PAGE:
For Ryoji Sakuma, a farm boy from a village not so far from the site of the 2011 Fukushima nuclear disaster, the Olympic torch relay was only ever something to watch on television.
The 15-year-old was advised by his school teacher to apply to become one of about 10,000 torchbearers through a public recruitment campaign but never thought that he would actually be selected.
"In the future, I hope people around the world will drink milk from the cattle that I raise," Ryoji, a third-year student at Katsurao Junior High School, wrote last summer on his application form for the Japan leg of the torch relay to begin next Thursday for this summer's Tokyo Olympics.
The starting point of the 121-day relay is the J-Village soccer training center in Fukushima Prefecture, which was used by Tokyo Electric Power Company Holdings Inc. until about three years ago as an operation base for workers who battled the nuclear crisis, triggered by the catastrophic earthquake and ensuing tsunami in March 2011.
Despite the continuing spread of the new coronavirus around the world since December, including in Japan, the flame will travel through all of Japan's 47 prefectures ahead of the games' opening ceremony on July 24.
"By running, I want to let people know how far the reconstruction of Katsurao has come, though it is not yet complete," Ryoji said at his school in the village, which has a registered population of about 1,400 people, out of which only some 400 were actually living there as of March 1.
The J-Village training center resumed full operation last year as a sports complex, including a 5,000-capacity stadium and seven soccer fields with natural grass.
"I used to put on protective gear here before heading to the Fukushima Daiichi nuclear plant to give tours for the press," said Yusuke Takana, an official of the facility that opened in 1997 as the country's first national soccer training center.
"Hosting the Olympic Games in Japan is a once-in-decades opportunity, and it was an honor that the J-Village was chosen as the grand starting venue for the torch relay in the country," he said.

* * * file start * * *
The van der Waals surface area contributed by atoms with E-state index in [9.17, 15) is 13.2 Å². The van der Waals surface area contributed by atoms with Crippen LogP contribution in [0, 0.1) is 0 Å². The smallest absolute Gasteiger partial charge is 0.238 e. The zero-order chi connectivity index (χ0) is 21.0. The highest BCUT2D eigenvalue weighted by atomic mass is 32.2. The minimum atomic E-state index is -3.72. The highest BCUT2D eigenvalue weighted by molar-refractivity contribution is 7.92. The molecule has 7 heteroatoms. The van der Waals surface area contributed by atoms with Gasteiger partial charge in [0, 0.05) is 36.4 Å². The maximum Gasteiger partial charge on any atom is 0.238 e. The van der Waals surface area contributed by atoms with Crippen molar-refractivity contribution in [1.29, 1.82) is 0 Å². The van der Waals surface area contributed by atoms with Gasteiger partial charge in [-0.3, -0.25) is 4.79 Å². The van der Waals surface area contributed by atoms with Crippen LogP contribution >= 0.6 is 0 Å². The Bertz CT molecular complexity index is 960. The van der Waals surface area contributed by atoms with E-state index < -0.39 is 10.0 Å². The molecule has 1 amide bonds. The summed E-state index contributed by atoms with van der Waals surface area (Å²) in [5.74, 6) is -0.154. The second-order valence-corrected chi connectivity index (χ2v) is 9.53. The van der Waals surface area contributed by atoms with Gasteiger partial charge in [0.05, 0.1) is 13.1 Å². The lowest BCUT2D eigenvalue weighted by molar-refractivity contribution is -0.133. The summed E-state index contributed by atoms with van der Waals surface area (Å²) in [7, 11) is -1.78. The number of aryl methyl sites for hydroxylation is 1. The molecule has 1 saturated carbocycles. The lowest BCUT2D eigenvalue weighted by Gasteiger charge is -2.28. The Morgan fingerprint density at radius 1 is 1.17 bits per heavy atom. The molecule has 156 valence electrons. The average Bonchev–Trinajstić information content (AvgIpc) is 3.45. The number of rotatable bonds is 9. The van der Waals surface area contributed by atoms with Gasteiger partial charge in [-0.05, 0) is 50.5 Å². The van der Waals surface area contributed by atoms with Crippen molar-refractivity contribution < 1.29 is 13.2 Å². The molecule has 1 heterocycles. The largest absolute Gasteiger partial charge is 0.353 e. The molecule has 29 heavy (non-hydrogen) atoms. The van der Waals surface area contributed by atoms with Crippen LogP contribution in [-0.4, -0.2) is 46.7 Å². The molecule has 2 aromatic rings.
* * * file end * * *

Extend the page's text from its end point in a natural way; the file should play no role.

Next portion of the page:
"I think it is a great chance for the J-Village and Fukushima to spread information on the current situation since the disaster," Takana said.
Characterizing the Summer Games as a "Reconstruction Olympics," Japanese officials hope they will showcase the progress of recovery in areas hardest hit by the magnitude 9.0 earthquake in the northeastern region, including the prefectures of Iwate and Miyagi.
Still, public concern over radiation exposure was once again heightened after Greenpeace Japan informed the Japanese government and Olympic bodies last November that radioactive hot spots had been detected around the start of the torch relay route.
The discovery prompted TEPCO, operator of the crippled-nuclear power plant, to remove the soil from the spots.
In January, the Fukushima prefectural government released the results of its own measurements and reiterated that radiation levels around the relay route pose no danger to runners and spectators.
The local government said their potential exposure will be well below the permissible level of 1 millisievert per year, even if they stay around a hot spot with the highest level of radiation for four hours.
On March 11, 2011, the massive quake and tsunami struck Japan's northeastern region, knocking out the power supply of the Fukushima nuclear plant and subsequently leaving nearly 16,000 people dead.
Losing their cooling systems, three reactors at the plant suffered meltdowns and spewed radioactive particles into the air, forcing a mass evacuation of residents.
Like Ryoji's family, some people have returned to their hometowns and resumed livestock farming, in the hope of reviving one of the major industries in Fukushima Prefecture.
Animal husbandry accounted for about 24 percent of the agricultural production in the prefecture, second after rice, in 2017, according to the local government.
Since the nuclear disaster, dairy farmers have been tackling concerns about their products. To make sure that their milk is safe to consume, they need to continuously prove that it has no radioactive materials in official examinations.
Japan's allowable radioactive cesium level for milk and infant food is set at 50 becquerels per kilogram, much stricter than 100 becquerels per kilogram for general food items, such as meat, fish and vegetables.